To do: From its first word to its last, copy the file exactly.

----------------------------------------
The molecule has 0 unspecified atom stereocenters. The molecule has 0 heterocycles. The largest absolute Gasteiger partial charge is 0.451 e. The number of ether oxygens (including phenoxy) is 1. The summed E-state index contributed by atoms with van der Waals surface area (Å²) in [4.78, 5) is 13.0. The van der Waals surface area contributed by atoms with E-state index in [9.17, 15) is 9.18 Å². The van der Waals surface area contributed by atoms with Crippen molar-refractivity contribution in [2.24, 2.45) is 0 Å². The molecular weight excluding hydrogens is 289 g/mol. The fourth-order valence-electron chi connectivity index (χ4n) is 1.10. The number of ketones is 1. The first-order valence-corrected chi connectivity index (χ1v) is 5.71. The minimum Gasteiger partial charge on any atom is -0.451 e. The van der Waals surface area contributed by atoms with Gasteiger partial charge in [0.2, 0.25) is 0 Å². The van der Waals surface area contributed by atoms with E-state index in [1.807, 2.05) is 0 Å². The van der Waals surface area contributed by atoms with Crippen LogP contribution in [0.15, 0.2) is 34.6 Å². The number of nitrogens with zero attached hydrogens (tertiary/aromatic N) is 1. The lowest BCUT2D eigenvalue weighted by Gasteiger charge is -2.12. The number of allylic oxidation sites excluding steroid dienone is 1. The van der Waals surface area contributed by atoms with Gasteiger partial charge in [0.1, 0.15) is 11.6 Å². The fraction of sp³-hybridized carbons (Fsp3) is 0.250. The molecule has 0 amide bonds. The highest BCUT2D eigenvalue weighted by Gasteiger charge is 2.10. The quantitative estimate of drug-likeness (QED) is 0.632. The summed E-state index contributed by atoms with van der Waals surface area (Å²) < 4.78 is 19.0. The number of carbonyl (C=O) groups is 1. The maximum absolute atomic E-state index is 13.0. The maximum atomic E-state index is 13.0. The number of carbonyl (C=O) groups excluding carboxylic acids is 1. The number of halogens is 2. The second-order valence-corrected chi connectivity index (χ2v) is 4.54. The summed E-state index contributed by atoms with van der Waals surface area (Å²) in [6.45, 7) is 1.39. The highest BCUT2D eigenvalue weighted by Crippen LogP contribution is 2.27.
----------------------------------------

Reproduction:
The molecule has 0 unspecified atom stereocenters. The molecule has 0 heterocycles. The largest absolute Gasteiger partial charge is 0.451 e. The number of ether oxygens (including phenoxy) is 1. The summed E-state index contributed by atoms with van der Waals surface area (Å²) in [4.78, 5) is 13.0. The van der Waals surface area contributed by atoms with E-state index in [9.17, 15) is 9.18 Å². The van der Waals surface area contributed by atoms with Crippen molar-refractivity contribution in [2.24, 2.45) is 0 Å². The molecular weight excluding hydrogens is 289 g/mol. The fourth-order valence-electron chi connectivity index (χ4n) is 1.10. The number of ketones is 1. The first-order valence-corrected chi connectivity index (χ1v) is 5.71. The minimum Gasteiger partial charge on any atom is -0.451 e. The van der Waals surface area contributed by atoms with Gasteiger partial charge in [0.2, 0.25) is 0 Å². The van der Waals surface area contributed by atoms with E-state index in [1.807, 2.05) is 0 Å². The van der Waals surface area contributed by atoms with Crippen LogP contribution in [0.15, 0.2) is 34.6 Å². The number of nitrogens with zero attached hydrogens (tertiary/aromatic N) is 1. The lowest BCUT2D eigenvalue weighted by Gasteiger charge is -2.12. The number of allylic oxidation sites excluding steroid dienone is 1. The van der Waals surface area contributed by atoms with Gasteiger partial charge in [0.1, 0.15) is 11.6 Å². The fraction of sp³-hybridized carbons (Fsp3) is 0.250. The molecule has 0 amide bonds. The highest BCUT2D eigenvalue weighted by Gasteiger charge is 2.10. The quantitative estimate of drug-likeness (QED) is 0.632. The summed E-state index contributed by atoms with van der Waals surface area (Å²) < 4.78 is 19.0. The number of carbonyl (C=O) groups is 1. The maximum absolute atomic E-state index is 13.0. The maximum atomic E-state index is 13.0. The number of carbonyl (C=O) groups excluding carboxylic acids is 1. The number of halogens is 2. The second-order valence-corrected chi connectivity index (χ2v) is 4.54. The summed E-state index contributed by atoms with van der Waals surface area (Å²) in [6.45, 7) is 1.39. The highest BCUT2D eigenvalue weighted by Crippen LogP contribution is 2.27.